Even though it might not look like it right now, trust Him.
He hasn’t, and will never, leave us or forsake us.

Lesson for the Journey

James’s central message in this passage seems to be: Keep your eyes forward through the struggle of life. That is how we endure
I thought of an analogy from when my dad was teaching me how to drive after getting my permit many years ago.
When you drive a car there are all kinds of potential pitfalls and obstacles that may hinder or ruin your journey. So it is necessary to always maintain the right perspective.
There are 4 perspectives we can have in a car.
Rear-View Mirror-
In the trials of life we can focus our perspective on our past, whether that is mistakes we have made, trauma we have experienced, or even dreams/expectations we have had that are not yet fulfilled.
When we focus on the rear-view mirror of life we can expect a similar outcome if we always look in the rear-view mirror as we drive…a crash.
My dad warned me a lot about focusing on the stuff around me in the car. Stereo, friends, food, or cell phone (not a big deal back then).
In life we can do the same thing, focusing our attention on the circumstances of life we are in right now.
But when our attention is on the things around us in the car we will crash.
The car in front of us
One of the lessons my dad continually reminded me of was to not focus just on the car in front of me because you will only have time to react to that car rather than see what was happening further down the road.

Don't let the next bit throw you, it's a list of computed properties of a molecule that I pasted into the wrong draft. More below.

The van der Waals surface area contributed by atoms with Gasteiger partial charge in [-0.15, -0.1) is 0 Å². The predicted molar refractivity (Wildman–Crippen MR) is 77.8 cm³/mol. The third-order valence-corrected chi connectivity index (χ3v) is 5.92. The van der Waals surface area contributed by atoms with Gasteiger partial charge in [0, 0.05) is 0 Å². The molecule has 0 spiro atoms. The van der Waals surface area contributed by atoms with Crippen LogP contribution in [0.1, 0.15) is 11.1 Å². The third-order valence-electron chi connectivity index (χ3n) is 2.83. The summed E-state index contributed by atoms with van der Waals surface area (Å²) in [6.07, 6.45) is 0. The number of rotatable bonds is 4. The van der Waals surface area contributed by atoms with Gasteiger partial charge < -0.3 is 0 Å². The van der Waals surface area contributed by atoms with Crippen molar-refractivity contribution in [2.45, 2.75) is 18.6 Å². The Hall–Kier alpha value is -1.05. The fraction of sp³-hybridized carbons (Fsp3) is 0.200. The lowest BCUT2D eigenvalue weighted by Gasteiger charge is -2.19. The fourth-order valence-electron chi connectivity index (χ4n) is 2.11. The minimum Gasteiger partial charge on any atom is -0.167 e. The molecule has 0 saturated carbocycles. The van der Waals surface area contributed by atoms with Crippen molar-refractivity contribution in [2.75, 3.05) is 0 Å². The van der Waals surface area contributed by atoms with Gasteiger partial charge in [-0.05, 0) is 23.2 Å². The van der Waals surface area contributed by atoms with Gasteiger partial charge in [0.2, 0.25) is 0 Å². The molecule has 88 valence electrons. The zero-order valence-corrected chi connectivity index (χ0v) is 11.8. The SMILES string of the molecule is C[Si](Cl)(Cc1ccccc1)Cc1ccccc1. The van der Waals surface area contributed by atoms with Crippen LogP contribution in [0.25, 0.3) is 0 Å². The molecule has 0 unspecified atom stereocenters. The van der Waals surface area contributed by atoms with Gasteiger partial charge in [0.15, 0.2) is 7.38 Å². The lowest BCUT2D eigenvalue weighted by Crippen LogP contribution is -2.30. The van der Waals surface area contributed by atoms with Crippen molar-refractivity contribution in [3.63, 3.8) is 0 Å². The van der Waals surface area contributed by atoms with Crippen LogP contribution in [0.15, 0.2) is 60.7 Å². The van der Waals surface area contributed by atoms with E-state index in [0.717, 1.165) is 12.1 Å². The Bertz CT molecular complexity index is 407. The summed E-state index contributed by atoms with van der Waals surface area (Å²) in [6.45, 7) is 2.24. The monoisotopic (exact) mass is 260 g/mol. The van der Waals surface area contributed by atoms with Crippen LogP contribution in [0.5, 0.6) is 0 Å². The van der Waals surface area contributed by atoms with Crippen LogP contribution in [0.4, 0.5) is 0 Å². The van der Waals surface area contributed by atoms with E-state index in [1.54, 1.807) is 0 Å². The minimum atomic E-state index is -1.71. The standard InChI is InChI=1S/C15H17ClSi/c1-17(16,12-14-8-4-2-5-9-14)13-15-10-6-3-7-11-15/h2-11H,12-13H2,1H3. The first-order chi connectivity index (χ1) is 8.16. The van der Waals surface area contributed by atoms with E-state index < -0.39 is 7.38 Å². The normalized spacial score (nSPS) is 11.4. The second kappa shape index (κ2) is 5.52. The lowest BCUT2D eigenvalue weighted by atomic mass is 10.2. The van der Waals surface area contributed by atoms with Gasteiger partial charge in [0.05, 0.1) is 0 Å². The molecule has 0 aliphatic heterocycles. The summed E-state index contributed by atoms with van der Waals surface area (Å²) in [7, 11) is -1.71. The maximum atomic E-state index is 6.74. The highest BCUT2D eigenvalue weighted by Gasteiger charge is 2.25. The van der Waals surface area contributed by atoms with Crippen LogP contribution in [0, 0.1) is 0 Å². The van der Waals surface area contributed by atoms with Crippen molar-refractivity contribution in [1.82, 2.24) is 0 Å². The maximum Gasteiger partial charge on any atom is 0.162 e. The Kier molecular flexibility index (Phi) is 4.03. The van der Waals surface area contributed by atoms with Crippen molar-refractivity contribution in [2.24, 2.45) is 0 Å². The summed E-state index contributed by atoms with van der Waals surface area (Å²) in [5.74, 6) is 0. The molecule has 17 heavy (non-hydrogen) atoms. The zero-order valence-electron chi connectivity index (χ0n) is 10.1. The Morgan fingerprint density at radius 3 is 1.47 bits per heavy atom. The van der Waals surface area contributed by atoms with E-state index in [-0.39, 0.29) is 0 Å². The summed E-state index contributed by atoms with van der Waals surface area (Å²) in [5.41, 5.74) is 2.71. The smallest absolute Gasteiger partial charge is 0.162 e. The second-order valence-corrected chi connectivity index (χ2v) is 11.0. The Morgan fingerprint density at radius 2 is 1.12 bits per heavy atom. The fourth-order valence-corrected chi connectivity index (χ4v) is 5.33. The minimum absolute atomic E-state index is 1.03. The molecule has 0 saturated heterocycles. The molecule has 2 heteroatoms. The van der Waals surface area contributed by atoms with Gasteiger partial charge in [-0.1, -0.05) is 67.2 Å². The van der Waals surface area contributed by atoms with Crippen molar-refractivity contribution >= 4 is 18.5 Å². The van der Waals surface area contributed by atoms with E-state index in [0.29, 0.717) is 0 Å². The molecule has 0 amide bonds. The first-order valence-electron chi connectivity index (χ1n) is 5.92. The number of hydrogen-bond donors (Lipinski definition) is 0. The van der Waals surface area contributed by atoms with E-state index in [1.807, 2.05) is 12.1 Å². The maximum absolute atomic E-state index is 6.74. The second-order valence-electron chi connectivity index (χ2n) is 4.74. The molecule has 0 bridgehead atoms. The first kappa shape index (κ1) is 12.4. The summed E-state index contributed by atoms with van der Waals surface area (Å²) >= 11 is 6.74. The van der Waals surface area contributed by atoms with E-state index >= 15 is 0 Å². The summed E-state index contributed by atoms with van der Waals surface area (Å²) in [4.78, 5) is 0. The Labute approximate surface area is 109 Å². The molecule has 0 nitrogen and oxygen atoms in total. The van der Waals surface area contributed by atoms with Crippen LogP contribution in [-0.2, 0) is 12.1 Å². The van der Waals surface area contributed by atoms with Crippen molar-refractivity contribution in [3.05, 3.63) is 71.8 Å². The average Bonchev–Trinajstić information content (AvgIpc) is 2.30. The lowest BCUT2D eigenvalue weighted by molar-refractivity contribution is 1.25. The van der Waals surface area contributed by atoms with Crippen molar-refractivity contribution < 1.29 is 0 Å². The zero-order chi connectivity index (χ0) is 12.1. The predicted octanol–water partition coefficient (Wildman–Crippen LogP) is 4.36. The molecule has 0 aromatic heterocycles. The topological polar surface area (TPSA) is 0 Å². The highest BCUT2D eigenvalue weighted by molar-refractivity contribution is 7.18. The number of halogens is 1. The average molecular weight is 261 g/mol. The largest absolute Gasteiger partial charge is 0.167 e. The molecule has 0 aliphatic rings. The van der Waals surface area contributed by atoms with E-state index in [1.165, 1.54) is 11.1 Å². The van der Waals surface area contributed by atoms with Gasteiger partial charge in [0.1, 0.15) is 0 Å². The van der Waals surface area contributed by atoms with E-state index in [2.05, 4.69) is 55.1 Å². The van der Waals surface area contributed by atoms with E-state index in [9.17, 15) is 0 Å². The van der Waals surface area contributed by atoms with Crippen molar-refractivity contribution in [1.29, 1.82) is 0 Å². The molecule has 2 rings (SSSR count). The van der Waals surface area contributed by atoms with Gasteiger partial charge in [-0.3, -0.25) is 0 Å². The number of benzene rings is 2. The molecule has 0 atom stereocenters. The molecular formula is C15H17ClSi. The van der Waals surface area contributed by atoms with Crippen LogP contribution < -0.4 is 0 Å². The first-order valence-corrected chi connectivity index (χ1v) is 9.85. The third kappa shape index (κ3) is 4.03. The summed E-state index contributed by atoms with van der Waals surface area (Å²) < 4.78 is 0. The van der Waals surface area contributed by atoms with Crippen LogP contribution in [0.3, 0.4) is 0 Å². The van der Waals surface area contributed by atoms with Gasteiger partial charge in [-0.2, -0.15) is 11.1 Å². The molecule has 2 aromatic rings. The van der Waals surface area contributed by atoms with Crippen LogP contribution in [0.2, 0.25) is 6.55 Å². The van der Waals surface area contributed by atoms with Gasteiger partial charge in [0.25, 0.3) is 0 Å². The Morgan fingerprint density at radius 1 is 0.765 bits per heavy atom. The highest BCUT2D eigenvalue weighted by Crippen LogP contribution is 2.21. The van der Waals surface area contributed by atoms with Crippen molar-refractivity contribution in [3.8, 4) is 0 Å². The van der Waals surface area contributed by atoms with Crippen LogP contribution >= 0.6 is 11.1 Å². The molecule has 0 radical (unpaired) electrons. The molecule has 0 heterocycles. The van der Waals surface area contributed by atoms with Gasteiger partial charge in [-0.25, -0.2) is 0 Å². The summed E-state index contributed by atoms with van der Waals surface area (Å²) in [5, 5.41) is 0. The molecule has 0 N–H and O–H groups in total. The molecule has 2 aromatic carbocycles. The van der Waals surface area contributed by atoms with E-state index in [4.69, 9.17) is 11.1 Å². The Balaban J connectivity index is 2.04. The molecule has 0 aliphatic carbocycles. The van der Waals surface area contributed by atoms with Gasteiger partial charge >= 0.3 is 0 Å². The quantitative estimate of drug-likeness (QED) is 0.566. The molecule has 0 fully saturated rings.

In our lives we get caught up focusing on the short term, often overwhelmed with what might happen or what might not happen.
We can get so focused on people “in front” of us through social media and our friends that we only react to the things we see them say or do.
The inevitable outcome of this perspective is that same, a crash.
The destination
This is James’s message, if we are going to endure, we have to fix our eyes on the hope we have in God through Christ Jesus.
When we face trials and struggles in life we can’t and mustn’t loose hope, we can’t believe the lies as the come, and we must know the good, unchanging, and faithful character of our God.
He has promised us a crown and has chosen us as His sons and daughters.
Don’t lose sight, don’t give in, endure.
Pray- Band and ushers come forward
Band plays softly

Lord’s Supper

One of the ways we keep our eyes fixed on the destination is by remembering what Christ has done to ensure the promises of God for those who love him and trust in His name.
Today we are partaking in the Lord’s supper in order to remember God’s promise of salvation.
As the ushers begin to pass out the elements we would invite all those who have trusted in Christ to join us in this meal.
If you have not trusted in Christ we would ask that you let the tray pass. Instead we would invite you during this time to take Jesus as savior and Lord.
This meal we eat together represents the body and the blood of Christ which is the source of our salvation, there is no power in it, just an opportunity for us to remember and to praise.
Paul teaches us the significance of this meal in 1 Corinthian 11:
1 Corinthians 11:23–26 ESV
23 For I received from the Lord what I also delivered to you, that the Lord Jesus on the night when he was betrayed took bread, 24 and when he had given thanks, he broke it, and said, “This is my body, which is for you. Do this in remembrance of me.” 25 In the same way also he took the cup, after supper, saying, “This cup is the new covenant in my blood. Do this, as often as you drink it, in remembrance of me.” 26 For as often as you eat this bread and drink the cup, you proclaim the Lord’s death until he comes.
So together as the family of God, we take this bread as a reminder of the body of Christ broken for us.
And, as we have been saved and united by the blood of Jesus, we take this juice remembering the promise God has made to us through Christ blood.
Now let’s sing together as a response to the Lord’s kindness.
Related Media
See more
Related Sermons
See more